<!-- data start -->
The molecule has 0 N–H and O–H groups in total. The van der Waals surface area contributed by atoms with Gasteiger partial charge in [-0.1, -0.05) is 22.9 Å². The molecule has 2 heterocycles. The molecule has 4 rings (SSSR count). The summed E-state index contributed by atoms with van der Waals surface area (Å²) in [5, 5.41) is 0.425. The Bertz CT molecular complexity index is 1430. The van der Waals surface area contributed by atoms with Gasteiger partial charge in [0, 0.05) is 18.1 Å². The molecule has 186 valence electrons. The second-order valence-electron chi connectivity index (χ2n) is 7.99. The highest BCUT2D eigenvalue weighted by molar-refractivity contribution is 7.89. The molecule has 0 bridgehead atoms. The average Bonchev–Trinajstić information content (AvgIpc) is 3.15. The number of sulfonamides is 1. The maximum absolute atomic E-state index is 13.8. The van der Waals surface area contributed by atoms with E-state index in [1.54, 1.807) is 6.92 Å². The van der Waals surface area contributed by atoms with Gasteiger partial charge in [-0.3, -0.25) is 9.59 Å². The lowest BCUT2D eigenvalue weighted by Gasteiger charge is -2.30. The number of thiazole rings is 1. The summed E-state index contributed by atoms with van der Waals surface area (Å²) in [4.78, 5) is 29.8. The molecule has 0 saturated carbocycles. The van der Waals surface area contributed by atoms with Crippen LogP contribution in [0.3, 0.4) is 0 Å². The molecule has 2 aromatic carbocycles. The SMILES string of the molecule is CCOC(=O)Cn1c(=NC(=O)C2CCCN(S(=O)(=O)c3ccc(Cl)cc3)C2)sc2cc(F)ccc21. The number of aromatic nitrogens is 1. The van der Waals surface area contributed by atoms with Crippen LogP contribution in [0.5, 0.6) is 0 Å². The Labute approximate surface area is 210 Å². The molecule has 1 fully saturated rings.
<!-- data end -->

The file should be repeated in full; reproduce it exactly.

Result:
The molecule has 0 N–H and O–H groups in total. The van der Waals surface area contributed by atoms with Gasteiger partial charge in [-0.1, -0.05) is 22.9 Å². The molecule has 2 heterocycles. The molecule has 4 rings (SSSR count). The summed E-state index contributed by atoms with van der Waals surface area (Å²) in [5, 5.41) is 0.425. The Bertz CT molecular complexity index is 1430. The van der Waals surface area contributed by atoms with Gasteiger partial charge in [0, 0.05) is 18.1 Å². The molecule has 186 valence electrons. The second-order valence-electron chi connectivity index (χ2n) is 7.99. The highest BCUT2D eigenvalue weighted by molar-refractivity contribution is 7.89. The molecule has 0 bridgehead atoms. The average Bonchev–Trinajstić information content (AvgIpc) is 3.15. The number of sulfonamides is 1. The maximum absolute atomic E-state index is 13.8. The van der Waals surface area contributed by atoms with E-state index in [1.54, 1.807) is 6.92 Å². The van der Waals surface area contributed by atoms with Gasteiger partial charge in [-0.3, -0.25) is 9.59 Å². The lowest BCUT2D eigenvalue weighted by Gasteiger charge is -2.30. The number of thiazole rings is 1. The summed E-state index contributed by atoms with van der Waals surface area (Å²) in [4.78, 5) is 29.8. The molecule has 0 saturated carbocycles. The van der Waals surface area contributed by atoms with Crippen LogP contribution in [0.3, 0.4) is 0 Å². The molecule has 2 aromatic carbocycles. The SMILES string of the molecule is CCOC(=O)Cn1c(=NC(=O)C2CCCN(S(=O)(=O)c3ccc(Cl)cc3)C2)sc2cc(F)ccc21. The number of aromatic nitrogens is 1. The van der Waals surface area contributed by atoms with Crippen LogP contribution in [0.5, 0.6) is 0 Å². The Labute approximate surface area is 210 Å². The molecule has 1 fully saturated rings.